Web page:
It passed many by, but two American internationals crossed paths in front of 12,625 this week as Clint Dempsey's Tottenham won 3-0 at Frankie Simek's Carlisle United in the Capital One (League) Cup.
Simek and Dempsey were on the same team in 2007 when the US beat Mexico in the Gold Cup final, but now play two divisions apart in England, one in the Premier League, the other in League One.
St Louis-born Simek is two years younger than Dempsey and had the advantage of a work permit via his father's job with Budweiser, so started out age 12 at Arsenal no less, progressing through their youth system to debut for the Gunners in a 5-1 hammering of Wolves in December 2003. Playing alongside Simek for Arsenal in the League Cup that night were Cesc Fabregas, Nwankwo Kanu and Patrick Vieira.
That was as far as Simek got for Arsenal and he had to console himself with skippering their reserves.
Dropping a division to join Sheffield Wednesday in 2005 he got the first-team football which eluded him at Highbury. 124 appearances followed as well as five USMNT caps, but for the US he found his way blocked, as Jonathan Spector did, by Steve Cherundolo's consistency.
I watched Simek score his first goal in England at Millwall, up against Zak Whitbread, and I often wondered why such a solid and reliable right-back was never snapped up by a bigger club. Whitbread had always been a defender of modest resources but managed to bag a season in the Premier League with Norwich last year.
In 2007 Aston Villa sniffed around what was one of the best defenders in the Championship, but the Owls' £4m valuation and the player himself showing no interest in leaving Yorkshire meant the Missouri-born man stayed put, dropping another flight to join Carlisle United in 2010. In contrast to Dempsey, who was agitating openly to leave MLS when I asked him, Simek found the suggestion of moving on a nuisance.
A quiet and loyal guy, Simek remains well-liked by everyone who has spent time with him. But you can't help wondering if he should not have shown Dempsey's drive to move on to bigger things, upsetting a few apple-carts along the way if necessary...
Squint and Spurs' black and white kit could pass for Fulham's. How strange to see that club with no Yanks in their ranks after years of 'Fulhamerica'. I used to watch Eddie Lewis and Marcus Hahnemann playing in the Cottagers reserves at Woking at the turn of the millennium, Stars & Stripes in hand to remind them not everyone had forgotten them, even if Jean Tigana had.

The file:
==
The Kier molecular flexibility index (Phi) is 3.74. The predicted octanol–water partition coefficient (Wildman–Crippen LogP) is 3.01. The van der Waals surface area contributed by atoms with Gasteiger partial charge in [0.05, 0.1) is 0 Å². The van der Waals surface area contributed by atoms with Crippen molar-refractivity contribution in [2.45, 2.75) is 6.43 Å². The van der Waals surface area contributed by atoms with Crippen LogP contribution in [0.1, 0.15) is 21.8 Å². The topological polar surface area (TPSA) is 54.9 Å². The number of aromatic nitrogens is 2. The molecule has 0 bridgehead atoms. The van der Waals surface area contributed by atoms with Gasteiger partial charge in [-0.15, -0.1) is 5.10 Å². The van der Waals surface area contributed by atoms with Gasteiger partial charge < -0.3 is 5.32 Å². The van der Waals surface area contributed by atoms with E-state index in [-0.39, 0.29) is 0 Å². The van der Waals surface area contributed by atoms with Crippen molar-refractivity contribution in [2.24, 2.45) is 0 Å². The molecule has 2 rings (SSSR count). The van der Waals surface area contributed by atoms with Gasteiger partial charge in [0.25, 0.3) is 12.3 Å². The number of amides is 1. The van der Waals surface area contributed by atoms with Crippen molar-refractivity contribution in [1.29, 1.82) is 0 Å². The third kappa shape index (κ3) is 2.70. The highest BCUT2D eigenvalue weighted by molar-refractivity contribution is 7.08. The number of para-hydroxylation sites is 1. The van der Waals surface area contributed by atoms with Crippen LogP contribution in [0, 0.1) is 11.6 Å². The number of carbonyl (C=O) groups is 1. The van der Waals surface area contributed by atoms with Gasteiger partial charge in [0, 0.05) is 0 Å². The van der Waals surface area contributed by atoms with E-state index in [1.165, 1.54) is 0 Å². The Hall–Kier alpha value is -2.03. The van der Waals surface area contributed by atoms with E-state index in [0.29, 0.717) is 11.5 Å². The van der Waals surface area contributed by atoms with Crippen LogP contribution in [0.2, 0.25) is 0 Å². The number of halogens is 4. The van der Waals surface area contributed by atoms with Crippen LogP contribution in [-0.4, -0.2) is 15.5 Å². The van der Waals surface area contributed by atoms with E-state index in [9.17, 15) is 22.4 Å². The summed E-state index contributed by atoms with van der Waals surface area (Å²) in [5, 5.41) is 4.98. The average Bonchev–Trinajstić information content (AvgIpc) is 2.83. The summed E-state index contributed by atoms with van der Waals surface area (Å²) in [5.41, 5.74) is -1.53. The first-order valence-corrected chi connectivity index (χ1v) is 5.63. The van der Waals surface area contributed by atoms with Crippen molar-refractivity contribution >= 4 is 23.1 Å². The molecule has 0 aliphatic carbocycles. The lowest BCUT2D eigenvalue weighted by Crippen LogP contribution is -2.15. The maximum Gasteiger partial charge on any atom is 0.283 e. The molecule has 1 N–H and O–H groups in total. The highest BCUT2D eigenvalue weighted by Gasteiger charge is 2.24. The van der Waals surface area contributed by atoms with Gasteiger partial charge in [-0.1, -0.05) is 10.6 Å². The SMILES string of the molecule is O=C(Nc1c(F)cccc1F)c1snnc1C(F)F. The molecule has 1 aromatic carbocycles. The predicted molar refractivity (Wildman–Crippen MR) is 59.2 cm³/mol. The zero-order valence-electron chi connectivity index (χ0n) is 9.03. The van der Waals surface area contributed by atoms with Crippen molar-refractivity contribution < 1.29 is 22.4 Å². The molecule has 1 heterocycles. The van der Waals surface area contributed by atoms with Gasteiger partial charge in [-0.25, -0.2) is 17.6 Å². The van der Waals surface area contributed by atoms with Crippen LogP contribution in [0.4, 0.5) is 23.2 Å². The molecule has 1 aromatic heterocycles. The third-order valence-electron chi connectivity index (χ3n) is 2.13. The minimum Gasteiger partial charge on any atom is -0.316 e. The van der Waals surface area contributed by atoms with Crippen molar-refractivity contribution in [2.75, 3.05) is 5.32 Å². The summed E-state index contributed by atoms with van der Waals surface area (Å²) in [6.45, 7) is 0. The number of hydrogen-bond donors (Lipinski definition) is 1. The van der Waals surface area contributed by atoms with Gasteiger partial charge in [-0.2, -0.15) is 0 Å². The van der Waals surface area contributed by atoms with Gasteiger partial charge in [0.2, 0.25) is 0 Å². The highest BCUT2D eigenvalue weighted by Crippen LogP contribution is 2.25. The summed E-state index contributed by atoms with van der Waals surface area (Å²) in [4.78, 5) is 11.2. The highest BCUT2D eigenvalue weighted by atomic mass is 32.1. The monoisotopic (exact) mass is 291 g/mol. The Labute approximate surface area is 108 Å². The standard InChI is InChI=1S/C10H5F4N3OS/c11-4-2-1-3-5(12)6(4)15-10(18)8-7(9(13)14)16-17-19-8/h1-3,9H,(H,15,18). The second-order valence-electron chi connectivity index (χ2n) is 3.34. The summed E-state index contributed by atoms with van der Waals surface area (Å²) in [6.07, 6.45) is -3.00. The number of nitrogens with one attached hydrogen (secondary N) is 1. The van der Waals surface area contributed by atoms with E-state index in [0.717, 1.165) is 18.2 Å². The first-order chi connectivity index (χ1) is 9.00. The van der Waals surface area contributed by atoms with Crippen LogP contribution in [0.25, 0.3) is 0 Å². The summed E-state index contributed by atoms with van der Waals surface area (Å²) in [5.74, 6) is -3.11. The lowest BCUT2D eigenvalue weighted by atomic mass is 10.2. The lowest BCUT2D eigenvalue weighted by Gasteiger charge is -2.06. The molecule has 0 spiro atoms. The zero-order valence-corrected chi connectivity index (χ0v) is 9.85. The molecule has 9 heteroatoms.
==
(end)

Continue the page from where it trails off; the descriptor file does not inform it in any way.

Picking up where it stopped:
A Chicago friend of mine is a season-ticket holder at the Cottage, where I heard many an American voice during the McBride-Bocanegra-Keller-Johnson-Dempsey years. I hope they will all be there next season and beyond...
...The League Cup has always been an odd entity, dating from the 1960s but ultimately born of the historic split in soccer in the 1880s between the amateur south (the F.A.) and the professional north of England, where the Football League is still based (in Preston). With the increased amount of European games and the enhanced money of the Premier League, a second domestic cup seems to have had its day, but a place in the Europa League for the winners and the chance to blood young talent means there is no rush to abolish it.
The advent of large squads and the whispering campaign against the tournament itself mean coaches do not fear fines for fielding weakened teams anymore, so otherwise sold-out big clubs take out newspaper ads to flog League Cup tickets. As a credible competition it died long ago, and yet it continues.
Watching a second eleven take on a first team can be entertaining if the kids win. I've watched Arsenal's youth group dismantle a few experienced sides over the past few years at the Emirates and there was Liverpool doing it to West Brom on Wednesday.
The post-match interviews in the League Cup are bizarre when the coach has deliberately used a weakened side and risked elimination. Roberto Mancini raging about a 4-2 home loss to Aston Villa when he had dropped five regulars this week was typically surreal.
Long gone are the titanic struggles between the likes of Liverpool and Manchester United in League Cup Finals, but if young Englishmen who find it hard to get picked at Premier League clubs can get some playing time and Birmingham City, Leicester and their ilk have some silverware to crow about, the League Cup still serves some purpose I suppose.